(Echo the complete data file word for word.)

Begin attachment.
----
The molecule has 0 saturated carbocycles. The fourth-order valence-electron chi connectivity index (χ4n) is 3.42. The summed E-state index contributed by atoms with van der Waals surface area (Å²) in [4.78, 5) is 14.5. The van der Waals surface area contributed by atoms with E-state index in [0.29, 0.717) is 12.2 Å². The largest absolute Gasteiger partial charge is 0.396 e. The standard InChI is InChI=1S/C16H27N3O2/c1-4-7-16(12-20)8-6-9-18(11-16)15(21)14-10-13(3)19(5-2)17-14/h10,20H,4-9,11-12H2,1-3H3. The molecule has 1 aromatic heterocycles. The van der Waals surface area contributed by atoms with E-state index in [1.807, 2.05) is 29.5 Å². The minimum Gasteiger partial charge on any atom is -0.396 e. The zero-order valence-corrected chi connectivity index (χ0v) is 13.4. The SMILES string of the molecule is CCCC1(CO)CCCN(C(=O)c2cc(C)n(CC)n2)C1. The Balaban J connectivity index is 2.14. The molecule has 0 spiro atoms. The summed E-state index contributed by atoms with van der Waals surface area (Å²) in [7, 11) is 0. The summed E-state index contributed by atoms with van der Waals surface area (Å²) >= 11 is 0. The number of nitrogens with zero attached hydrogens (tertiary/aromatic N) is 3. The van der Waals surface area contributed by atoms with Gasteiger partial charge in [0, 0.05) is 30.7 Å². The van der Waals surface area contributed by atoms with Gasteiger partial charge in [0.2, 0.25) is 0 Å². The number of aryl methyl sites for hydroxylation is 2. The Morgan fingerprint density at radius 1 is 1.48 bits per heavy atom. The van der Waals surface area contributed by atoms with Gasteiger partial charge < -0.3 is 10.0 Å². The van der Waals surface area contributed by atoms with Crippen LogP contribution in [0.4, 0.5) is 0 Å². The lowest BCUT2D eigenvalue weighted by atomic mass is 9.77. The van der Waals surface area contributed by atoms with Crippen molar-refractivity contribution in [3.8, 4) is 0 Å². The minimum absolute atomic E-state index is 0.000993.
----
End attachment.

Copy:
The molecule has 0 saturated carbocycles. The fourth-order valence-electron chi connectivity index (χ4n) is 3.42. The summed E-state index contributed by atoms with van der Waals surface area (Å²) in [4.78, 5) is 14.5. The van der Waals surface area contributed by atoms with E-state index in [0.29, 0.717) is 12.2 Å². The largest absolute Gasteiger partial charge is 0.396 e. The standard InChI is InChI=1S/C16H27N3O2/c1-4-7-16(12-20)8-6-9-18(11-16)15(21)14-10-13(3)19(5-2)17-14/h10,20H,4-9,11-12H2,1-3H3. The molecule has 1 aromatic heterocycles. The van der Waals surface area contributed by atoms with E-state index in [1.807, 2.05) is 29.5 Å². The minimum Gasteiger partial charge on any atom is -0.396 e. The zero-order valence-corrected chi connectivity index (χ0v) is 13.4. The SMILES string of the molecule is CCCC1(CO)CCCN(C(=O)c2cc(C)n(CC)n2)C1. The Balaban J connectivity index is 2.14. The molecule has 0 spiro atoms. The summed E-state index contributed by atoms with van der Waals surface area (Å²) in [7, 11) is 0. The summed E-state index contributed by atoms with van der Waals surface area (Å²) >= 11 is 0. The number of nitrogens with zero attached hydrogens (tertiary/aromatic N) is 3. The van der Waals surface area contributed by atoms with Gasteiger partial charge in [0, 0.05) is 30.7 Å². The van der Waals surface area contributed by atoms with Gasteiger partial charge in [0.2, 0.25) is 0 Å². The number of aryl methyl sites for hydroxylation is 2. The Morgan fingerprint density at radius 1 is 1.48 bits per heavy atom. The van der Waals surface area contributed by atoms with Gasteiger partial charge < -0.3 is 10.0 Å². The van der Waals surface area contributed by atoms with Crippen LogP contribution in [0.4, 0.5) is 0 Å². The lowest BCUT2D eigenvalue weighted by atomic mass is 9.77. The van der Waals surface area contributed by atoms with Crippen molar-refractivity contribution in [3.8, 4) is 0 Å². The minimum absolute atomic E-state index is 0.000993.